Although tin ceiling tiles are resistant to much wear and tear, it may become necessary from time to time to repair tin ceilings. In older homes in particular, where rusting or holes may have occurred, ceiling reparations may be a vital part of home maintenance. Repairing tin ceilings, however, can be a straightforward process when done correctly.
First, assess the damage that has occurred on your ceiling. Take some pictures and visit the manufacturer or another tin tile expert to assess whether the damage is able to be fixed or if the tile will need to be replaced. If the tile is fixable, start by gently removing the tile from the ceiling. Using a crow bar or other strong but thin object, safely pry it from its previous position without causing damage to the ceiling beneath the tile.
Once the tile has been removed, sand portions that need repair with 80-grit sandpaper until the rust or other damage has been scraped away. If rust is your main concern, after you have removed as much rust as you can, make sure to apply an anti-rusting agent and allow it to dry fully to keep the damage from spreading to more areas of the tile.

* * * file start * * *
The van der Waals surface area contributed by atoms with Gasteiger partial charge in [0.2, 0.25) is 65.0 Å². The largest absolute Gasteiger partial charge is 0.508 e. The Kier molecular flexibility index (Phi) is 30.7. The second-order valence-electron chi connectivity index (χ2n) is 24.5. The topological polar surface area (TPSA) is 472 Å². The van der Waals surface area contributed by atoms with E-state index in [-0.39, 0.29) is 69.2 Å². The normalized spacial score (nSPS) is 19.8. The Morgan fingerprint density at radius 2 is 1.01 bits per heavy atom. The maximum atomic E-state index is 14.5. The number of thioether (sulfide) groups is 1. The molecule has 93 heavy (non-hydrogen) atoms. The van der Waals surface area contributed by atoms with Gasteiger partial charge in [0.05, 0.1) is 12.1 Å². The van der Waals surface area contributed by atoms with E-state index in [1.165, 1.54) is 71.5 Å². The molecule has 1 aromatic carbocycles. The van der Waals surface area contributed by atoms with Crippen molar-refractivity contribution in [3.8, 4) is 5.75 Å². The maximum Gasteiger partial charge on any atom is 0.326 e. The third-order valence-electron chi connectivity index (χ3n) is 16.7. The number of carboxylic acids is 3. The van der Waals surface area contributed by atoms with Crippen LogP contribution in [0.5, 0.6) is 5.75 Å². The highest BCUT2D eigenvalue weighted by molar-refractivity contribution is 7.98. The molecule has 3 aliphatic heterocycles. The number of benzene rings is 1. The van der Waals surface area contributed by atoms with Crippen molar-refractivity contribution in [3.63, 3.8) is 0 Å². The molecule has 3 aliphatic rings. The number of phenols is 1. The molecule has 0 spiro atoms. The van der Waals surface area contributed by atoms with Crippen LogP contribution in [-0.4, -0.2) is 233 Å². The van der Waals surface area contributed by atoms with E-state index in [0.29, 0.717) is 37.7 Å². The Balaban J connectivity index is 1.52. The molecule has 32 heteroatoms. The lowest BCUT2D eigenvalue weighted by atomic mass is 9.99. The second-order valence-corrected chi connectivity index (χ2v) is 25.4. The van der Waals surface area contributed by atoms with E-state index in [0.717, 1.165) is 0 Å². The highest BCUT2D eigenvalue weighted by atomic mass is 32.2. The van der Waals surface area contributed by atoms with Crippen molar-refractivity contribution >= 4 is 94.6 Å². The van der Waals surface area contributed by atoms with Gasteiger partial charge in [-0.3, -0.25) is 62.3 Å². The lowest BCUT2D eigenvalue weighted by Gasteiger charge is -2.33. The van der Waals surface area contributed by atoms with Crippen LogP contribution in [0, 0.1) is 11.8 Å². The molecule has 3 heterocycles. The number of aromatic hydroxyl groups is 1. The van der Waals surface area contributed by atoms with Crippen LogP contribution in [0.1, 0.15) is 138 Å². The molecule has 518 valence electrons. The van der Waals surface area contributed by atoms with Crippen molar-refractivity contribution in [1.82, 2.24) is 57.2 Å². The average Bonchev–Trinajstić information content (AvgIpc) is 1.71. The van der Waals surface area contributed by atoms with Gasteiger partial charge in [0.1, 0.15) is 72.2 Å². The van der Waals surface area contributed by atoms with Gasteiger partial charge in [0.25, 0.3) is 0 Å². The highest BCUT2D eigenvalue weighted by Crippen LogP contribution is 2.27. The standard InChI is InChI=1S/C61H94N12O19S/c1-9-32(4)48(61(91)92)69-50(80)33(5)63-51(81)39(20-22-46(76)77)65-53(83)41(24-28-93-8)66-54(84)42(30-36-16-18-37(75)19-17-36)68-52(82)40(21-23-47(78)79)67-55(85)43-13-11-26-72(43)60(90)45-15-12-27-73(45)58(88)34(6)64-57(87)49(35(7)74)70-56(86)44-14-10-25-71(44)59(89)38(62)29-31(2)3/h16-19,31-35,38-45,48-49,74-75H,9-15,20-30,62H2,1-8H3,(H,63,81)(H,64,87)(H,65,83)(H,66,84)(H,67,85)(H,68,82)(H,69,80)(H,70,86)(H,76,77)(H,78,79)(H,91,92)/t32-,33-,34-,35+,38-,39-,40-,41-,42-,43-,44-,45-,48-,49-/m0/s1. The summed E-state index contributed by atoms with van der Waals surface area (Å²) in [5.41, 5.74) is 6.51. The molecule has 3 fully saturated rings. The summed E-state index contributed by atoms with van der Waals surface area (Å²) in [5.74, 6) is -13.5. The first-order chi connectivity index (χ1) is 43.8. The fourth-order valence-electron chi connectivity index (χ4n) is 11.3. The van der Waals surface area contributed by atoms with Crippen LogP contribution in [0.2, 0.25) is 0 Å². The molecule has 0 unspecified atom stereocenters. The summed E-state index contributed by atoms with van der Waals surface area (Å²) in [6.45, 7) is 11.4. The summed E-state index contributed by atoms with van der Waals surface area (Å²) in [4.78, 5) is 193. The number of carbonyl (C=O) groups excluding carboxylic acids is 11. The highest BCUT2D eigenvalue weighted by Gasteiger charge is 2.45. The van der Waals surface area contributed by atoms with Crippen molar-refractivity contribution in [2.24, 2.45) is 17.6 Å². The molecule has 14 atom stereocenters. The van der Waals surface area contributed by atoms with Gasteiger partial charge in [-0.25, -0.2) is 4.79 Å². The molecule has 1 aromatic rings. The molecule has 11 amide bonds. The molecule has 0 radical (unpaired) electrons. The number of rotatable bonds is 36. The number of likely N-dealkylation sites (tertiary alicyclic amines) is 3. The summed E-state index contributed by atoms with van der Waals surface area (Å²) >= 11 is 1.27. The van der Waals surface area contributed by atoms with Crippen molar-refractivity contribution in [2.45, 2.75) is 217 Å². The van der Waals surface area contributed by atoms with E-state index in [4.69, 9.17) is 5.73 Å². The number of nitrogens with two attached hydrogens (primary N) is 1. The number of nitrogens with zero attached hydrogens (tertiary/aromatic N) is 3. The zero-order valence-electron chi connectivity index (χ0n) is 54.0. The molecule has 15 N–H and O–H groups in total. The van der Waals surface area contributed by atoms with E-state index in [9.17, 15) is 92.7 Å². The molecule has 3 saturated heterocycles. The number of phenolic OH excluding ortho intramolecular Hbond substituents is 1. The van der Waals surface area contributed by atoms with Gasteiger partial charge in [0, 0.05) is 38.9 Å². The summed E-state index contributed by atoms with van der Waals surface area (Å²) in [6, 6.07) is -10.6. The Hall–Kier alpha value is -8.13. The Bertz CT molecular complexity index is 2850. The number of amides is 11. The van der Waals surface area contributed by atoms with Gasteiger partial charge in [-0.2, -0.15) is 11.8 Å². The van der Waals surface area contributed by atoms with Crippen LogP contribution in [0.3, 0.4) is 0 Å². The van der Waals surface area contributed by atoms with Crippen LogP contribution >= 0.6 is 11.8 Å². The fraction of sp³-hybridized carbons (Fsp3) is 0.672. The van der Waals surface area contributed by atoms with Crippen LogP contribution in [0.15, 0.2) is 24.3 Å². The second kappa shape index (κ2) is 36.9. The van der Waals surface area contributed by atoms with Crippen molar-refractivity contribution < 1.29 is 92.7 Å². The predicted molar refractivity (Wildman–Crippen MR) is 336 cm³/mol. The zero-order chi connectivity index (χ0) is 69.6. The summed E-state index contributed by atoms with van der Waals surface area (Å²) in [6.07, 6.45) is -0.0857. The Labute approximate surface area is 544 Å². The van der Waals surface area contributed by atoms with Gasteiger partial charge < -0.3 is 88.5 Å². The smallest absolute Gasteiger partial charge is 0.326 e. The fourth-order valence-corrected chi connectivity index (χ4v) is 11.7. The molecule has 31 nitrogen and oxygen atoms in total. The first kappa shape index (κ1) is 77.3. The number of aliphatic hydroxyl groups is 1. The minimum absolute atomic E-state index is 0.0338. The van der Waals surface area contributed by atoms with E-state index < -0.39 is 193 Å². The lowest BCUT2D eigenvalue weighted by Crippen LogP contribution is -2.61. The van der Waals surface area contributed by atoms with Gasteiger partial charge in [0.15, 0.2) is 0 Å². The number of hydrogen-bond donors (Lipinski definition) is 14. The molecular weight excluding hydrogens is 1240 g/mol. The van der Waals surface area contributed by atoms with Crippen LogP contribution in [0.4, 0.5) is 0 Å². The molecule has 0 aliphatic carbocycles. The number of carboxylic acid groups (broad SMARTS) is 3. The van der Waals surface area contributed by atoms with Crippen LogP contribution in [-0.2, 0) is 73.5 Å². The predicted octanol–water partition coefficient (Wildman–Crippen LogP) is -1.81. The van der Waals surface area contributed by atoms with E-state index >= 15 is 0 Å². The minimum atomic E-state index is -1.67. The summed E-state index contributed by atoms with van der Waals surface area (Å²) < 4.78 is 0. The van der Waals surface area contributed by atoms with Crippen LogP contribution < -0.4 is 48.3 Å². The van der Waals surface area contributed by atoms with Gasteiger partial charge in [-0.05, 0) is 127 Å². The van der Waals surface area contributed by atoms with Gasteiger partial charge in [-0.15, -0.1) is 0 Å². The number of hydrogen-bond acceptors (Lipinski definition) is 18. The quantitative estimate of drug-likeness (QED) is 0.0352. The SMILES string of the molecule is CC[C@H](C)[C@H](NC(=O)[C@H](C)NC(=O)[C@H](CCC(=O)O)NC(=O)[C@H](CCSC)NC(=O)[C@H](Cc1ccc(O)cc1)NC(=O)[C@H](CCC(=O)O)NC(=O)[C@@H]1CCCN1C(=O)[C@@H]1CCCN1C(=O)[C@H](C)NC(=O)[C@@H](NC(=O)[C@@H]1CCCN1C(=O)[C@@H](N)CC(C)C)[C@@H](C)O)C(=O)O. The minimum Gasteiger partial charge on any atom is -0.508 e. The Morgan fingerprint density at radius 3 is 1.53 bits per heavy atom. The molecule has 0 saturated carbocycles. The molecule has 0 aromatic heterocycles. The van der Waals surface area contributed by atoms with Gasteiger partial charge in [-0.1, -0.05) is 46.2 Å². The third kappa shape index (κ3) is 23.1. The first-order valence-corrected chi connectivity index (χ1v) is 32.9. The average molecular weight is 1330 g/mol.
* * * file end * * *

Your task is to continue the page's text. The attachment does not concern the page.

Dents and holes can be addressed using a standard auto body filler. Apply the filler to the hole and press it into place with your hand until it matches the general shape and area of the surrounding tile. After the filler is in place, use trimming tools to shape it until it lines up perfectly with the designs of the panel’s surrounding areas. The filler should be allowed to dry fully once it is molded, and the tile should be set aside until the repaired portion has fully hardened.
After the filler has hardened and the rust-resistant primer has dried, find an oil-based paint whose color is a match for the rest of the tile. Paint over the affected areas, then allow the coat to dry entirely before handling the tile again. When the tile is successfully repaired and the paint has dried completely, it is time to re-insert the tile onto your ceiling. It is generally best to use nails to secure the panel onto your internal roof. Five or six nails hammered on each side of the tile should keep it secure.